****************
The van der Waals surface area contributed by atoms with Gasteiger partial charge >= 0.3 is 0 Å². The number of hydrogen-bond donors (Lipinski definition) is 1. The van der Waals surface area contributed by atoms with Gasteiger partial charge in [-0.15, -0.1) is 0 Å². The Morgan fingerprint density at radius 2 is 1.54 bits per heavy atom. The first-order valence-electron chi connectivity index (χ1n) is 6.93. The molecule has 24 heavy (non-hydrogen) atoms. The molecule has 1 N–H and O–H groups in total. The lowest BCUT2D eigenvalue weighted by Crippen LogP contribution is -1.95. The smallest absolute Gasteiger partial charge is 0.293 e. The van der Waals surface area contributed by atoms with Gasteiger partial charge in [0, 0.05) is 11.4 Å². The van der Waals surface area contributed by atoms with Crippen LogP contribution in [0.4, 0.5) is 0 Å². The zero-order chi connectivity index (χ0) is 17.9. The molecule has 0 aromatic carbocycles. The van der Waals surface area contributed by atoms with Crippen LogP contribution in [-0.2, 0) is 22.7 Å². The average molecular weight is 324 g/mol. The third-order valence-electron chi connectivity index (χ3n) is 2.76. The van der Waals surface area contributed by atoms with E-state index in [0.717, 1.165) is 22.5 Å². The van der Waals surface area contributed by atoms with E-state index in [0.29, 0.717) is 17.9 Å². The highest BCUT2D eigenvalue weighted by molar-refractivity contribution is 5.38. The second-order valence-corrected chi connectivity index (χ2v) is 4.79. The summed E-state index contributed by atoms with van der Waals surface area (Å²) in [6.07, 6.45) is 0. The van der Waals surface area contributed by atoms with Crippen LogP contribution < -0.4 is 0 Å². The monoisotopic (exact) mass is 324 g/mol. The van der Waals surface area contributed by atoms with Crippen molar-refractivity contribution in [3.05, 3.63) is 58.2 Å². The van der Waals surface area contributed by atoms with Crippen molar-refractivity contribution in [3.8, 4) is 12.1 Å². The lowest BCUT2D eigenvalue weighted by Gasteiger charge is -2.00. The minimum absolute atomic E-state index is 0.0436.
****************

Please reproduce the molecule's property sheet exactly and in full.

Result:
The van der Waals surface area contributed by atoms with Gasteiger partial charge >= 0.3 is 0 Å². The number of hydrogen-bond donors (Lipinski definition) is 1. The van der Waals surface area contributed by atoms with Gasteiger partial charge in [-0.15, -0.1) is 0 Å². The Morgan fingerprint density at radius 2 is 1.54 bits per heavy atom. The first-order valence-electron chi connectivity index (χ1n) is 6.93. The molecule has 24 heavy (non-hydrogen) atoms. The molecule has 1 N–H and O–H groups in total. The lowest BCUT2D eigenvalue weighted by Crippen LogP contribution is -1.95. The smallest absolute Gasteiger partial charge is 0.293 e. The van der Waals surface area contributed by atoms with Gasteiger partial charge in [0, 0.05) is 11.4 Å². The van der Waals surface area contributed by atoms with Crippen LogP contribution in [0.4, 0.5) is 0 Å². The zero-order chi connectivity index (χ0) is 17.9. The molecule has 0 aromatic carbocycles. The van der Waals surface area contributed by atoms with Crippen LogP contribution in [-0.2, 0) is 22.7 Å². The average molecular weight is 324 g/mol. The third-order valence-electron chi connectivity index (χ3n) is 2.76. The van der Waals surface area contributed by atoms with E-state index in [0.717, 1.165) is 22.5 Å². The van der Waals surface area contributed by atoms with E-state index in [0.29, 0.717) is 17.9 Å². The highest BCUT2D eigenvalue weighted by molar-refractivity contribution is 5.38. The second-order valence-corrected chi connectivity index (χ2v) is 4.79. The summed E-state index contributed by atoms with van der Waals surface area (Å²) in [6.07, 6.45) is 0. The van der Waals surface area contributed by atoms with Crippen LogP contribution < -0.4 is 0 Å². The monoisotopic (exact) mass is 324 g/mol. The van der Waals surface area contributed by atoms with Crippen molar-refractivity contribution in [3.05, 3.63) is 58.2 Å². The van der Waals surface area contributed by atoms with Crippen molar-refractivity contribution in [3.8, 4) is 12.1 Å². The lowest BCUT2D eigenvalue weighted by Gasteiger charge is -2.00. The minimum absolute atomic E-state index is 0.0436.